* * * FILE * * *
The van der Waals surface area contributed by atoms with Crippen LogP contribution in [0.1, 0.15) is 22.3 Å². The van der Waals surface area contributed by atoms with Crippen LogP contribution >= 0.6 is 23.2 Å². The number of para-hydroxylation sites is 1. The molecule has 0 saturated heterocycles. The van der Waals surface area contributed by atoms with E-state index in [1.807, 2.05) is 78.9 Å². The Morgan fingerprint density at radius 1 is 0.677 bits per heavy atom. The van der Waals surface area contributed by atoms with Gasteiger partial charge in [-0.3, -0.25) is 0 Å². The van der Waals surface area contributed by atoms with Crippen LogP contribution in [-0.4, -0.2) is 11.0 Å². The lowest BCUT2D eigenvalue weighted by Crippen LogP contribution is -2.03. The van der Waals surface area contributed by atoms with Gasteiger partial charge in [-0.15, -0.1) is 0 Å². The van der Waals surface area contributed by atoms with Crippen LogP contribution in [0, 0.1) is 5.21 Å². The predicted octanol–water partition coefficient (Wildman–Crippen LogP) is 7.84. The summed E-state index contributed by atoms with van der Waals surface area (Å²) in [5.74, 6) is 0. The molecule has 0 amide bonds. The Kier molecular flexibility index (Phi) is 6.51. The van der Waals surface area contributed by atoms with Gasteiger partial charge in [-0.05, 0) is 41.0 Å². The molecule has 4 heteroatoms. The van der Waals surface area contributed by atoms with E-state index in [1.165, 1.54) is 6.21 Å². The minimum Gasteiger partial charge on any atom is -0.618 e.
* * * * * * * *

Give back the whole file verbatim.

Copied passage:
The van der Waals surface area contributed by atoms with Crippen LogP contribution in [0.1, 0.15) is 22.3 Å². The van der Waals surface area contributed by atoms with Crippen LogP contribution >= 0.6 is 23.2 Å². The number of para-hydroxylation sites is 1. The molecule has 0 saturated heterocycles. The van der Waals surface area contributed by atoms with E-state index in [1.807, 2.05) is 78.9 Å². The Morgan fingerprint density at radius 1 is 0.677 bits per heavy atom. The van der Waals surface area contributed by atoms with Gasteiger partial charge in [-0.3, -0.25) is 0 Å². The van der Waals surface area contributed by atoms with Crippen LogP contribution in [-0.4, -0.2) is 11.0 Å². The lowest BCUT2D eigenvalue weighted by Crippen LogP contribution is -2.03. The van der Waals surface area contributed by atoms with Gasteiger partial charge in [-0.15, -0.1) is 0 Å². The van der Waals surface area contributed by atoms with Crippen LogP contribution in [0, 0.1) is 5.21 Å². The predicted octanol–water partition coefficient (Wildman–Crippen LogP) is 7.84. The summed E-state index contributed by atoms with van der Waals surface area (Å²) in [5.74, 6) is 0. The molecule has 0 amide bonds. The Kier molecular flexibility index (Phi) is 6.51. The van der Waals surface area contributed by atoms with Gasteiger partial charge in [-0.05, 0) is 41.0 Å². The molecule has 4 heteroatoms. The van der Waals surface area contributed by atoms with E-state index in [1.165, 1.54) is 6.21 Å². The minimum Gasteiger partial charge on any atom is -0.618 e.